The Sidekick Complex

The life of a girl just waiting for her superpowers to materialize.

Preconceived Notions of Comic Books

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To many superheroes are characters that transcend time. Every generation has the same superheroes. Superman was around for my parents and grandparents, and he is around for me. The Man of Steel will be around longer then any of us hope to live. He will still be in his prime long after I am dead, and will continue on until the end. Superheroes are here to stay. They are arguable one the best literary achievements that America has ever reached. We have great authors such as Hemingway, and Fitzgerald- but not everybody likes their works. Many may not be able to identify with the works, and nobody would dare to call Hemingway’s works “their own”. But people do not hesitate to call a superhero ‘theirs’. They pick who they like, and the hero becomes ‘theirs’.

As a child I knew precious little of superheroes, but I cannot recall a time when I was ignorant of who and what they were. I was never taught who The Flash, or Batman, or Superman were- it’s as if I was born with the knowledge (shaky though it was) of these transient beings. If you were to ask most they would know doubt say the same thing. Nobody knows when they learned who Batman was, but they know. I can however recall when I learned who Atticus Finch or Holden Caulfield were.

It is inconsequential if you read comic books or not. Everybody in the world knows of superheroes and has a favorite. Even people who are not what you may call ‘geeky’ watch superhero films. The Avengers was a worldwide smash hit at the box office, proving the enduring popularity of superheroes. The Dark Knight is to many a modern classic, and proved that superheroes were not just campy men in tights who get the girl. That film showed people that a superhero can make you think- it can be dark and twisted and philosophical- it can be just as good as any book or movie with the label “deep”.

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Due to the once childish image of superheroes, comic books tend to get a bad rap. I personally never picked up a comic book for years because of the preconceived notion of them I held in my mind. I thought they were for children, and the stories could never compare to those in my favorite novels. But as a preteen I started watching Smallville and my interest in superheroes was piqued. The Superman mythology was interesting, and some might even go as far as to say complex. It was just as fascinating as any of the fantasy novels and movies I enjoyed, and I craved more. I spent hours online looking up facts on Superman, which led to research on the Justice League, which led to research on other superheroes and villains.

I finally caved and bought a comic book.

If a person who has never picked up a comic book were to read one they would be extremely confused. One cannot just pick up a random Batman issue and understand what is going on. With the New 52 it is simpler, but you still need to start from the beginning (but in all honesty don’t put yourself through the torture of the New 52- just read the old DCU comics). You cannot just read and know who all the people and what their back stories are. Comic book mythology is far more complex then it is given credit for.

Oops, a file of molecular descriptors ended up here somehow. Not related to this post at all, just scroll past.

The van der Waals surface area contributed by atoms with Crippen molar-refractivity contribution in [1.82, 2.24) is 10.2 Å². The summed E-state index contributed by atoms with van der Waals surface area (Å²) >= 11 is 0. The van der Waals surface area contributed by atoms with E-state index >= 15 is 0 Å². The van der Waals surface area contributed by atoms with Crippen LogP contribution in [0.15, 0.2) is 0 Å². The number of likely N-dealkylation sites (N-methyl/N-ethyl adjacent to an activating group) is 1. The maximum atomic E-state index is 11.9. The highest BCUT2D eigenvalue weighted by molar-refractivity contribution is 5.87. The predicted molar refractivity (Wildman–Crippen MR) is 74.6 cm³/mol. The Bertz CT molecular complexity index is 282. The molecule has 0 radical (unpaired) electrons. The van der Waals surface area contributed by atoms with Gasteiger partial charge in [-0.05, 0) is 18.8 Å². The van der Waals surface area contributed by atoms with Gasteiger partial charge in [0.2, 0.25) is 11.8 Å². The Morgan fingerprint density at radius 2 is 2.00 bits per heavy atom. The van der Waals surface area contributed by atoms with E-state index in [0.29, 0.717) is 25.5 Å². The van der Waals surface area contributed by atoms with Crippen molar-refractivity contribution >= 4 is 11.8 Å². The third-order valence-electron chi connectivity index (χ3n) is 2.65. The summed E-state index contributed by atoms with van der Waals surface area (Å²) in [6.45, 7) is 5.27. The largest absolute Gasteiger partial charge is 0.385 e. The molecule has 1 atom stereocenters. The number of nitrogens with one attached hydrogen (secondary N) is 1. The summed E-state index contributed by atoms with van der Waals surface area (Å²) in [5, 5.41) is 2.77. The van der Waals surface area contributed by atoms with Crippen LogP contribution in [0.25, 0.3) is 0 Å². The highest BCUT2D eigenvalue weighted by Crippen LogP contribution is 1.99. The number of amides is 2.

My mother for example has no idea what a comic book actually is. She knows that they are about superheroes, but that is the extent of her knowledge. She once asked, quite innocently, if they were “funny”. She believed that because of the name “comic” they would be funny. I had to explain to her that comics were about superheroes, and some of them may be funny, sad, tragic, and almost all involve action as well. She still did not seem to understand, and while I have never taken to the term graphic novel, I began referring to comics as such in front of her (which confused her greatly).

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Another misconception my mother had (and still does) was that they were for children- more specifically, little boys. This has always been her main objection to my reading comic books. No matter how many times I have tired to explain, she just cannot seem to comprehend that many comic books should not be read by little eight year old boys. I would by know means allow a little boy to read Identity Crisis- something that deals with morality issues such as altering another beings mind (essentially a rape of the mind), and rape (not just mind rape- actual physical rape). I cannot say however that this is just ignorance on my mothers part. I once held the frame of mind once too.

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One thing that everybody can agree on however is that superheroes are here to stay. Comic books may be going through a bit of an image crisis however, considering how many do not understand what a comic book actually is. To readers of “graphic novels” we know what they are. We know what they stand for, we know the ‘images’ that they stand for- the differences between DC and Marvel, and why we prefer one over the other. But to “outsiders”, people who do not read comics, they are unaware of what a comic book actually is. If people learned what they actually were, and the depth of the stores told in the pages of the books, then perhaps many more would be swayed to read them. Somehow comics need to undo the stigma attached to them. Even with the huge popularity of their movies I still know people afraid to go pick up a comic, no matter how much they enjoyed the movies.

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This entry was posted on September 2, 2013 by in Comic books and tagged , , , , .
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